Today, variations on a bicycle. The University of Houston presents this program about the machines that make our civilization run, and the people whose ingenuity created them.
When is a bike not a bike? The French bicycle builder Charles Mochet must have wondered that in 1934. His bike and its rider had just set a new world record for distance traveled in an hour: 45 kilometers, or almost 28 miles. Mochet’s bike had two wheels, pedals, a chain, and no added aerodynamic aids such as foils or the like. But, all the same, it looked very different from other bikes. It was much lower to the ground. Instead of sitting above the rear wheel, Mochet’s rider slouched between the wheels as if on a chaise lounge. His feet were in front of him instead of below him. He was riding what we now call a recumbent bicycle.
The new record caused an uproar. At their very next meeting, the International Cyclist’s Union, or UCI, debated the issue. After much discussion they decided, essentially, that Mochet’s bike, well ... really wasn’t a bike, as defined by them. The record was set aside.
But critics of the decision noted there might be some other factors at play. The UCI was heavily supported by manufacturers of conventional bikes. And the record-setting rider, Francis Faure, was a mere category 2 cyclist. He had now defeated some of the top riders in the world. Did the human set the record, or the machine?
Francis Faure riding Charles Mochet’s recumbent bike.
Today, with sophisticated wind tunnels, we can answer that pretty definitively. Faure almost certainly wasn’t the world’s fastest pedaler at the time. But in his low-slung bike, he had the laws of physics on his side. A cyclist traveling 25 miles an hour is expending something like 85% of his or her energy just overcoming wind resistance. Any small change in rider position, or in the profile of the bike, will make a huge difference. Recumbent bikes have less surface area facing the wind, so they’re faster at high speeds. Fully enclosed bullet-shaped low-riders have now achieved astonishing results. The current one-hour record in a streamlined recumbent is 90 kilometers, vs. somewhere in the 50s for a normal racing bike.
Mochet appealed the ruling, but he lost, and so recumbents disappeared from races. In the 1970s, they started to make a comeback for recreational cyclists. In addition to being theoretically faster, they can also be more comfortable for some riders. I ride one myself. Go to any health club and you’ll find a dozen of their stationary cousins parked in front of the TV. Recumbent pedal power has driven boats and even airplanes. Just don’t expect to see one in the Tour de France any time soon.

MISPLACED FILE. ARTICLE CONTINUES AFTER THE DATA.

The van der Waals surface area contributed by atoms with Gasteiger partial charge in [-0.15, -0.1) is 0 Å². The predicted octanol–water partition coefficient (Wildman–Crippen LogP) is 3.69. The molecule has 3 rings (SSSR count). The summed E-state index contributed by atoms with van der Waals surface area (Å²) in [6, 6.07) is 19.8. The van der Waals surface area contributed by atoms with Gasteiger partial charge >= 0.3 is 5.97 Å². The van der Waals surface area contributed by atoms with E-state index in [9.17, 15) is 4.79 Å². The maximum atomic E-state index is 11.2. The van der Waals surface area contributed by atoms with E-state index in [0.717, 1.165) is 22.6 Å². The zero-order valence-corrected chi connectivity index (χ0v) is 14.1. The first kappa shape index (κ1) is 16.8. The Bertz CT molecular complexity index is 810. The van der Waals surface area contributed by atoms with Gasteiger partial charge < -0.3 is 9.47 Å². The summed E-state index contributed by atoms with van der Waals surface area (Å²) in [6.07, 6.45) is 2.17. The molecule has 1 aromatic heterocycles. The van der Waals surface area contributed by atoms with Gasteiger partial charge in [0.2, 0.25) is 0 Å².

To some degree it’s an old story. Change the tools of the game, and you’ve changed the game. You can’t blame competitive cycling for standardizing the racing bike — tradition, and previous records, count for a lot. But that means the only variable left to improve is the human machine. The recent doping scandals in cycling are a dark reminder of the lengths we will go to tweak that half of the equation. It makes one nostalgic for those innocent times when a lone tinkerer could take on the world in his whacky-looking bike.
I’m Roger Kaza, at the University of Houston, where we’re interested in the way inventive minds work.
“The record was set aside.” What happened was that the UCI appointed a special commission to rule on whether Mochet’s bike was legal. Two months later, it came back with very precise definitions of a bike: height of bottom bracket from ground, distance from seat to pedals, etc. These dimensions effectively ruled out recumbents, including Mochet’s bike. His record, which did hold for a brief two months, was assigned to an obscure new category, “special records set by machines without aerodynamic devices and propelled by human power.” In other words, forgotten.
Wikipedia entry on recumbent bikes.
Engines No. 1468 covers the history of the bicycle.
Human Power Issue No. 38, Summer/Fall 1994, contains an interesting article on the Mochet bike. This is the official publication of the IHPVA (International Human Powered Vehicle Association.)
Mochet started his career making four-wheeled Velocars, intended for lower-income families who could not afford a motorized car. His racing bike was really, in effect, a “half-velocar.” Mochet, did not, however, invent the concept of recumbent bikes. They have been around since at least the 1890s.
Mochet’s son George continued the family tradition of velocars until his death just two years ago (2008). Eventually Mochet made motorized microcars.
Remarkable short YouTube home video of Sam Whittingham in his streamliner. Whittingham holds the world human-powered land speed record, 82.33 mph (a flying start over a 200 meter course) as well as the current HPV hour record discussed below.
Wikipedia entry on the Hour Record. There are now three categories of records. The UCI (Union Cycliste Internationale) maintains two. One is simply called the “UCI” record, and mandates that to qualify, the rider must use bike equipment equivalent to that used by the legendary Eddy Merckx in 1972 when he set his hour record. The second category, “Best Human Effort” allows certain aerodynamic enhancements such as aero helmets or disc wheels on conventional bikes. The third category, maintained by the IHPVA and WHPVA, has no equipment restrictions of any kind, provided the vehicle is propelled solely by human power. The chart below plots the history of records in these three categories.
Photos in the public domain. Chart courtesy of Wiki Commons.
The Engines of Our Ingenuity is Copyright © 1988-2010 by John H. Lienhard.